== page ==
Big 12 football

TCU’s Quentin Johnston (1), a former Temple standout, Savion Williams (left) and Dee Winters celebrate after a win over Colorado on Sept. 2.

KANSAS CITY, Mo. — Kansas managed to forge an identity for itself through its first three games — all wins, surprisingly enough — as an offensive-minded team capable of putting up points without necessarily throwing the ball all over the field.

Kansas State has embraced the image of a physical, defense-first team that can barely score.

The rest of the Big 12 also is trying to find its identity as six teams play their first league games Saturday, including Iowa State with the eighth-ranked defense in the nation, TCU with the ninth-ranked offense and top-10 teams Oklahoma and Oklahoma State that have been brilliant on offense and shown some defensive chops as well.

“Tough. Resilient. Edgy. Hungry. Never satisfied. I think those would be the best,” first-year Sooners coach Brett Venables said when asked to describe his team. “I love the way we are developing, our leadership and our mindset. These guys are hungry, and they want you to coach them hard. When I say they are literally sitting on the edge of their seats in every meeting, I can’t say it any more clearly and truthful. And when we go to practice, it is the same thing.

“We still have a long way to go, but we are making steady improvement”

The biggest surprise in the Big 12 through the non-conference portion of the season was undoubtedly Kansas, and it’s not only because the Jayhawks are 3-0 for the first time in more than a decade. They’ve been dynamic on offense behind Jalon Daniels, who may be the most-impressive quarterback in the league so far.

The conference’s offensive player of the week following another big performance in a win at Houston, Daniels is doing what would get a player on a national title contender in the Heisman Trophy conversation. He accounted for 281 yards and five touchdowns in the 48-30 win over the Cougars. He is the Jayhawks’ leading rusher with 244 yards and passer with 566 yards.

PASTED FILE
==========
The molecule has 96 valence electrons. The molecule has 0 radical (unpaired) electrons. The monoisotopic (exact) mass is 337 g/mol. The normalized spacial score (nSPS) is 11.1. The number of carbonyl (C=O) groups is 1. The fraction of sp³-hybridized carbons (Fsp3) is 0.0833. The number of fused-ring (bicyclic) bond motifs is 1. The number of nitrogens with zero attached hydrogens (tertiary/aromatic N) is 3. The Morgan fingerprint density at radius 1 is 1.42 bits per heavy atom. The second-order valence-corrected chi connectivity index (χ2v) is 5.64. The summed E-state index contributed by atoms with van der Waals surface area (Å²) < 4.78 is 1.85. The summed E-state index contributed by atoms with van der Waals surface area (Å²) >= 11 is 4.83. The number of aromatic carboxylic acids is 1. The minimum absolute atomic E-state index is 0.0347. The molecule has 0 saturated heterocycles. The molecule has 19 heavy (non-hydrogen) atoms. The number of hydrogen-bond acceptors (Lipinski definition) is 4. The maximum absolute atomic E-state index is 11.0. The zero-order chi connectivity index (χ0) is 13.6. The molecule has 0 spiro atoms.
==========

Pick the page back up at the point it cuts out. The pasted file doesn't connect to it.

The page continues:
“We have a lot of people who are able to make plays with the ball in their hands in our offense,” said Daniels, who fought for playing time a year ago but seized the starting job in fall camp. “I feel like (offensive coordinator Andy Kotelnicki) realizes that, so I feel like he does a great job of being able to put guys in situations to be able to get the ball.”

It’s not as if the Jayhawks beat up on soft competition to reach this point: They’re sitting atop the Big 12 by virtue of their overtime win at West Virginia and by knocking down future conference foe Houston, which was expected to be a mainstay in the top 25.

“It’s nice to see that our early start’s being recognized,” said Kansas coach Lance Leipold, whose team plays another 3-0 opponent in Duke on Saturday. “But shortly after that happens, you have to just keep your head down and focus on what you’ve got to get done and get better at.”

There’s plenty for the Jayhawks’ rival along Interstate 70 to get better at on offense.

On defense? Kansas State has been nearly dominant.

The Wildcats did not allow more than 17 points to any of their first three opponents, pitched one of the few shutouts in the opening weekend of college football and are allowing just 276 yards per game.

But not even that defensive unit was enough to save Kansas State against Tulane last weekend. Adrian Martinez once again struggled at quarterback and offensive coordinator Collin Klein made plenty of head-scratching calls, resulting in a 17-10 home loss that left the Wildcats feeling wounded heading to Oklahoma on Saturday.

Turns out establishing an identity doesn’t mean much if the team don’t win.

“Adversity has struck and it’s about how we are going to respond to that adversity — all of us, players, coaches — because we knew it was going to be a tough game,” Wildcats coach Chris Klieman said. “We knew that they were a good football team and we knew we had to play really well to beat these guys. We played hard but we did not execute well.”

Iowa State, another defensive-minded team allowing 234.3 yards per game, scratched together enough offense for a 3-0 start heading into its game against No. 17 Baylor on Saturday. And TCU was stunningly efficient through two contests under head coach Sonny Dykes, piling up 521.5 yards per game heading into its trip to SMU this weekend.

“We’re showing up ready to rock and roll,” Cyclones coach Matt Campbell said. “I feel from a physicality standpoint, from an attitude and effort standpoint — things that we have set as our cornerstones of who we want to be — I like where we are at.”

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